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Questions and Answers: Why Should I Serve Anyone Else?
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Sally: Can you come with me to the mall this afternoon, Polly? I feel like I want to have a good time with somebody.
Polly: Why, is something the matter, Sally?
Sally: Well, it’s just not much fun at home right now. My parents are so busy all the time. You know they’re redecorating our whole house, since it’s so old; and they’re worried about having enough money for the project and always seem to have so much to do. They never have any time to do anything I want.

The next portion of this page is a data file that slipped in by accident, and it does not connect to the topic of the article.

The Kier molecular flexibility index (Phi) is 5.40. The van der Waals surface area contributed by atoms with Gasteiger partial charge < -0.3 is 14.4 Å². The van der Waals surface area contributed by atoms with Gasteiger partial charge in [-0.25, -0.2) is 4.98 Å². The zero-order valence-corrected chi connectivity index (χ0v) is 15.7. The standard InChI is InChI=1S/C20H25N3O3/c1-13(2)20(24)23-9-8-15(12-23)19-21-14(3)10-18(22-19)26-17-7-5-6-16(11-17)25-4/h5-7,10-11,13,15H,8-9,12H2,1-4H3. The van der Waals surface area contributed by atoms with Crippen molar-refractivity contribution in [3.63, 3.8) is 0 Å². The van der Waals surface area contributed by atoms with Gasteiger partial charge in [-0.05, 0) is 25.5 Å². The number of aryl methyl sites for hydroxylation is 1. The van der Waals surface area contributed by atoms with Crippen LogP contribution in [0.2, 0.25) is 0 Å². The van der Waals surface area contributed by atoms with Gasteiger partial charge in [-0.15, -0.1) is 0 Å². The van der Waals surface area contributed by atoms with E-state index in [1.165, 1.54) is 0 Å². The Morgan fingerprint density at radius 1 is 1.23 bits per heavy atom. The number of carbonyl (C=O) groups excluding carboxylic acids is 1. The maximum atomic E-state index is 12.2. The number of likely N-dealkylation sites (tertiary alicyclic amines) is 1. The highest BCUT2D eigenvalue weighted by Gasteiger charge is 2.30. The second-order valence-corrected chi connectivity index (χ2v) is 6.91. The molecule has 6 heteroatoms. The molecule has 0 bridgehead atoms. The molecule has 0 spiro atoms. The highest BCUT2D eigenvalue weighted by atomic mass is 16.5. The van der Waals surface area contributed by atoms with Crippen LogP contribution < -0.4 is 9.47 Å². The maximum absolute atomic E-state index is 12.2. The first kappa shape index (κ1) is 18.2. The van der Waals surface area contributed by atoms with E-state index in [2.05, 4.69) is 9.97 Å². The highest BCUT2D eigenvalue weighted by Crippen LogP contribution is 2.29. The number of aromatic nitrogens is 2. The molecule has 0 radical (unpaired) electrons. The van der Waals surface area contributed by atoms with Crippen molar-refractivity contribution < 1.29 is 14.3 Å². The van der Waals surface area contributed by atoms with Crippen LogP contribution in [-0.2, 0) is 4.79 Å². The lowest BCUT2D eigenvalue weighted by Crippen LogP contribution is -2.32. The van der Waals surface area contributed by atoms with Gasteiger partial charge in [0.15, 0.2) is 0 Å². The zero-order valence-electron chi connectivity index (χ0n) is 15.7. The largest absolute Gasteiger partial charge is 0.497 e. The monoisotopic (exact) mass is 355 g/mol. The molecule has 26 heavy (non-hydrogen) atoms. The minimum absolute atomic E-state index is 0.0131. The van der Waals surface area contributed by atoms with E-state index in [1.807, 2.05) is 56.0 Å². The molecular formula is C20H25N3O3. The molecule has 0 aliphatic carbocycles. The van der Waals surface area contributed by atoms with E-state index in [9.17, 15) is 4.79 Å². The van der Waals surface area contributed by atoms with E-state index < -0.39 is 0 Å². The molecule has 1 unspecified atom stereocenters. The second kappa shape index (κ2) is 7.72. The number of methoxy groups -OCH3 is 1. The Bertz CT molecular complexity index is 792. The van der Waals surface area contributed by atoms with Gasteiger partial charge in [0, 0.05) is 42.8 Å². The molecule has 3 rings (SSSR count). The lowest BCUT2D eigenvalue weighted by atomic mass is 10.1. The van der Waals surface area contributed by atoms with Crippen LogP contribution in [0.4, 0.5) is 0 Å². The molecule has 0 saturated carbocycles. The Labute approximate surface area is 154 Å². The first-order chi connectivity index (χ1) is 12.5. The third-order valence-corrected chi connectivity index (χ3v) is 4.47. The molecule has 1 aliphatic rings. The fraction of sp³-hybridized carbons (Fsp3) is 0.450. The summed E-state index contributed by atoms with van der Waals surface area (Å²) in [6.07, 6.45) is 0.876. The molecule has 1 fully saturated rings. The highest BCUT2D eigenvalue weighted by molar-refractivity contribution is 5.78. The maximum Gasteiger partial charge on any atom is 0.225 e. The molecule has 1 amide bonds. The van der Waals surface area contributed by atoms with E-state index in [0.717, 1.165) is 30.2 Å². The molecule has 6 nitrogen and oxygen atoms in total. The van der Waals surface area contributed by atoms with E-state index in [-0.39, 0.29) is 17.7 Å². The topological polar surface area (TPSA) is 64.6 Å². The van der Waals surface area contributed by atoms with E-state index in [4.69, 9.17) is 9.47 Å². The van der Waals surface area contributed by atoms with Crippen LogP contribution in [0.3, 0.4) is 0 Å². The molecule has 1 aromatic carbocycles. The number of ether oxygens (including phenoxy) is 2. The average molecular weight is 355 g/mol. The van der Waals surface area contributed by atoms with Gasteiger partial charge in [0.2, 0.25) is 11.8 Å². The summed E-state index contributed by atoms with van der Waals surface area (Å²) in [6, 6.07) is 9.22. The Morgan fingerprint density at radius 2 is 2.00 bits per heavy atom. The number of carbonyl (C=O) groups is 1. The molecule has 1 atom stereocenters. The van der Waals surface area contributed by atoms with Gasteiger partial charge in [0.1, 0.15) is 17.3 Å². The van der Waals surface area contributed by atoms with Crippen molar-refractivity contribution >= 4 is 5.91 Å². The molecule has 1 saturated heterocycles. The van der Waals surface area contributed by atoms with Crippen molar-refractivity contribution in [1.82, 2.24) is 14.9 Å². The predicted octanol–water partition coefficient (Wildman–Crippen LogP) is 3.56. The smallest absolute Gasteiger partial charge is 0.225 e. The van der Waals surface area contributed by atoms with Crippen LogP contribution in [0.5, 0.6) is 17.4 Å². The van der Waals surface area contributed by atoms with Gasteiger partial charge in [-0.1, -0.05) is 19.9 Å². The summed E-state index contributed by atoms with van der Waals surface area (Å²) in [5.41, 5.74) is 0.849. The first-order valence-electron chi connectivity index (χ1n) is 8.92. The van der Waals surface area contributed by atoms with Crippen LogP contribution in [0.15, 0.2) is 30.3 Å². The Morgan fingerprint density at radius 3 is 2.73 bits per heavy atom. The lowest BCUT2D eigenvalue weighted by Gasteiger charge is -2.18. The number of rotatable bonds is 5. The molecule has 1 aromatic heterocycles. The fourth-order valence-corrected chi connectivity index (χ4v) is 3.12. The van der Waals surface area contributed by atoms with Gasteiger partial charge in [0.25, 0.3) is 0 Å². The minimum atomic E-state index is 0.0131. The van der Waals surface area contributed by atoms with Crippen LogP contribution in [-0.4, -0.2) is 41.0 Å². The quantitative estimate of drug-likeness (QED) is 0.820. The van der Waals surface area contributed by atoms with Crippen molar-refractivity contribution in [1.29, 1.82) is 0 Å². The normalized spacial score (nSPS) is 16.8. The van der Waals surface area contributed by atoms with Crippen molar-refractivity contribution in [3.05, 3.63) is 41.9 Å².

Polly: Well, maybe you should spend some time helping them to do what they want — or rather, what they need — instead, and then they’ll have more time to spend with you doing the things you want!
Sally: But why should I have to help solve all of their problems? It’s not my fault; I don’t see why I should have to suffer for it. Why can’t I just do everything I want?
Polly: But you can’t expect everybody to just drop everything important that they need to do in order to do the things you just want to do. There’s more to life than just doing what you want.
Sally: Well, I don’t see why there should be. If everybody just did what they wanted, everybody would be happy. Why do people have to make other people do things they don’t want to do — like in school or at work or governmental requirements?